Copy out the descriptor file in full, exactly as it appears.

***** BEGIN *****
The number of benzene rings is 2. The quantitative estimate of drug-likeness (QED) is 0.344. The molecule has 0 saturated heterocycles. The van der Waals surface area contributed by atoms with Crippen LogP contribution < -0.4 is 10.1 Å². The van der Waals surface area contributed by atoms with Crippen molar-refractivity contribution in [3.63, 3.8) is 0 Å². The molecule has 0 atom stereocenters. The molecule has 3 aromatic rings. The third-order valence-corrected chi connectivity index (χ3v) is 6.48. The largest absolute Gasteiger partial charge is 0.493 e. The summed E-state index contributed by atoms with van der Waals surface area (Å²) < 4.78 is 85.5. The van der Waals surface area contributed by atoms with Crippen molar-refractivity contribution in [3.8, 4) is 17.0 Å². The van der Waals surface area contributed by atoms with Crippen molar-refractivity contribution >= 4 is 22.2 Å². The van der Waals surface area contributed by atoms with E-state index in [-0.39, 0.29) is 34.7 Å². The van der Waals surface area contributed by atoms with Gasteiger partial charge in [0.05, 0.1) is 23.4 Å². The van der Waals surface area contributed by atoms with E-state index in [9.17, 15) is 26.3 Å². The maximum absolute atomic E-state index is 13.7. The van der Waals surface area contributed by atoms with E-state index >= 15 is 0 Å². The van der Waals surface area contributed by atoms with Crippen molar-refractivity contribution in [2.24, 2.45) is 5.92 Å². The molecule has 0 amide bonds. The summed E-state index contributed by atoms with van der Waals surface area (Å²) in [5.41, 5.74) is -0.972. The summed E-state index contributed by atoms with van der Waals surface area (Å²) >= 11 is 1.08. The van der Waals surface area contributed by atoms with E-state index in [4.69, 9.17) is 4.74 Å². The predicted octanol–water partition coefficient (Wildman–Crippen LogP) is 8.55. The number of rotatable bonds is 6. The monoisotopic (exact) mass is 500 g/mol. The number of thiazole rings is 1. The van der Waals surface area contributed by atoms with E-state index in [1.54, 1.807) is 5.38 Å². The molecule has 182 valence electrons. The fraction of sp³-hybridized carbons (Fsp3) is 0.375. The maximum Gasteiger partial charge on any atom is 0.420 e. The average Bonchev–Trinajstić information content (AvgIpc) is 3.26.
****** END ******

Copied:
The number of benzene rings is 2. The quantitative estimate of drug-likeness (QED) is 0.344. The molecule has 0 saturated heterocycles. The van der Waals surface area contributed by atoms with Crippen LogP contribution < -0.4 is 10.1 Å². The van der Waals surface area contributed by atoms with Crippen molar-refractivity contribution in [3.63, 3.8) is 0 Å². The molecule has 0 atom stereocenters. The molecule has 3 aromatic rings. The third-order valence-corrected chi connectivity index (χ3v) is 6.48. The largest absolute Gasteiger partial charge is 0.493 e. The summed E-state index contributed by atoms with van der Waals surface area (Å²) < 4.78 is 85.5. The van der Waals surface area contributed by atoms with Crippen molar-refractivity contribution in [3.8, 4) is 17.0 Å². The van der Waals surface area contributed by atoms with Crippen molar-refractivity contribution >= 4 is 22.2 Å². The van der Waals surface area contributed by atoms with E-state index in [-0.39, 0.29) is 34.7 Å². The van der Waals surface area contributed by atoms with Gasteiger partial charge in [0.05, 0.1) is 23.4 Å². The van der Waals surface area contributed by atoms with E-state index in [9.17, 15) is 26.3 Å². The maximum absolute atomic E-state index is 13.7. The van der Waals surface area contributed by atoms with E-state index >= 15 is 0 Å². The van der Waals surface area contributed by atoms with Crippen molar-refractivity contribution in [2.24, 2.45) is 5.92 Å². The molecule has 0 amide bonds. The summed E-state index contributed by atoms with van der Waals surface area (Å²) in [5.41, 5.74) is -0.972. The summed E-state index contributed by atoms with van der Waals surface area (Å²) >= 11 is 1.08. The van der Waals surface area contributed by atoms with E-state index in [4.69, 9.17) is 4.74 Å². The predicted octanol–water partition coefficient (Wildman–Crippen LogP) is 8.55. The number of rotatable bonds is 6. The monoisotopic (exact) mass is 500 g/mol. The number of thiazole rings is 1. The van der Waals surface area contributed by atoms with E-state index in [1.54, 1.807) is 5.38 Å². The molecule has 182 valence electrons. The fraction of sp³-hybridized carbons (Fsp3) is 0.375. The maximum Gasteiger partial charge on any atom is 0.420 e. The average Bonchev–Trinajstić information content (AvgIpc) is 3.26.